This disclosure relates to ferroelectric memory cells, more particularly to circuits for reading ferroelectric memory cells.
Ferroelectric (FE) memory devices typically consist of a ferroelectric capacitor. The capacitor has ferroelectric material between two conductive electrodes. For simplicity, the capacitor often has a parallel plate configuration, but may take many different forms. FE materials have remanent polarization after application and removal of an electric field that allows them to function as non-volatile memory cells.
Prior art FIG. 1 shows the hysteresis curve 10 of electric field E versus the polarization P when a positive or negative electric field is applied across the ferroelectric capacitor where Ec is the coercive electric field and Pr is the remnant polarization. The capacitor is bistable, with two different polarization states possible when no electric field is applied. These can be used to represent values ‘0’ and ‘1.’ In the figure, the point 12 represents a ‘1’ and point 14 represents a ‘0.’ This assignment is arbitrary and the opposite assignment could also be made. Memory elements require circuits to read and write them. Writing is easily accomplished by applying a voltage across the capacitor, with a positive potential used to write one value and a negative potential to write the other.
Reading these types of memory cells presents many challenges. A common method applies a potential across the capacitor and uses a charge amplifier to measure the charge released by the capacitor during the transition. FIG. 2 shows a hysteresis curve 20 demonstrating how distinct memory states correspond to different amounts of charge. A voltage is applied across the capacitor and the charge released by the capacitor during transition. A large value may represent a ‘0’ and a small value may represent a ‘1.’ This process typically requires a precision sense amplifier.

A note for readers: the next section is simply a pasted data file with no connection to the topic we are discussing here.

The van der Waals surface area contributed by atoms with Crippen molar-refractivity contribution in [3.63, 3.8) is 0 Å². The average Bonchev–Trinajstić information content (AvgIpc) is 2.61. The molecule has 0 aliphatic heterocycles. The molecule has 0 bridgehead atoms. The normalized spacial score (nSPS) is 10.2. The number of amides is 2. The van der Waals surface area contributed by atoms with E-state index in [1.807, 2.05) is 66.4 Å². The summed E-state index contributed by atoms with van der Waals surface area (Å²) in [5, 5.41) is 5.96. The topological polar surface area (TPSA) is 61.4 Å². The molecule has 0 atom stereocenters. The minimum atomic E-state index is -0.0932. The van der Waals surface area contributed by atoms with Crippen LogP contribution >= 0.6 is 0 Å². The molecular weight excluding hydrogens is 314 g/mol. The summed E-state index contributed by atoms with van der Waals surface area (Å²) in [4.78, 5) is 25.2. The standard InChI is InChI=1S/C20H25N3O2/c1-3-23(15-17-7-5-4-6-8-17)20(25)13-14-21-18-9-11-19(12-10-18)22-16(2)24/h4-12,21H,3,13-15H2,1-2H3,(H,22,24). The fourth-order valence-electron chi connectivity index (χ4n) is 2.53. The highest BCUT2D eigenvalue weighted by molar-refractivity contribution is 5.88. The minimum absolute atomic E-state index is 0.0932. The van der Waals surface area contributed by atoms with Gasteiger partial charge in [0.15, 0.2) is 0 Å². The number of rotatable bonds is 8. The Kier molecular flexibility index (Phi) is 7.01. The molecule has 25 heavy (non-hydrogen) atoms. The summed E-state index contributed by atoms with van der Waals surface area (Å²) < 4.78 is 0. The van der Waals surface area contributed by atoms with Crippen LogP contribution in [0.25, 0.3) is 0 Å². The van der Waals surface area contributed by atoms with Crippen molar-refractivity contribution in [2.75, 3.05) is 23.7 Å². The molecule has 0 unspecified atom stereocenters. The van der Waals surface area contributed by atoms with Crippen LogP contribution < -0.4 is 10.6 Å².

FIG. 3 shows an example of a prior art read-out circuit 30 in which charge from the FE memory cell is integrated on the feedback capacitor of an operational amplifier. The example circuit 30 has a memory cell 32 connected to a word line WL, an operational amplifier 34, an inverting buffer 36 and an output terminal 38. The circuit also includes a reset switch 40 and a feedback capacitor 42. In this example, the charge from the ferroelectric memory cell 32 is integrated on the feedback capacitor 42 of the operational amplifier 34. The output of the amplifier is buffered, in this case inverting buffer 36, prior to being output at the terminal 38.
The use of an operational amplifier may be undesirable or impractical as it can add significant cost to the memory and is challenging to fabricate in many low-cost and large-area electronic technologies, such as those employing solution-processed thin film transistors (TFTs). These technologies have high variability, low yield, and low channel mobilities relative to conventional, vacuum-processed silicon electronics technologies. These characteristics of solution-processed TFTs result in amplifiers having high offset and gain mismatches and low gain, making them unsuitable for sensitive charge amplification or transduction.
An embodiment comprises a memory circuit having a ferroelectric memory cell having a word line and a bit line, an input transistor connected to the bit line, a gain element electrically connected the bit line, wherein the gain element includes a feedback capacitor, and an output terminal.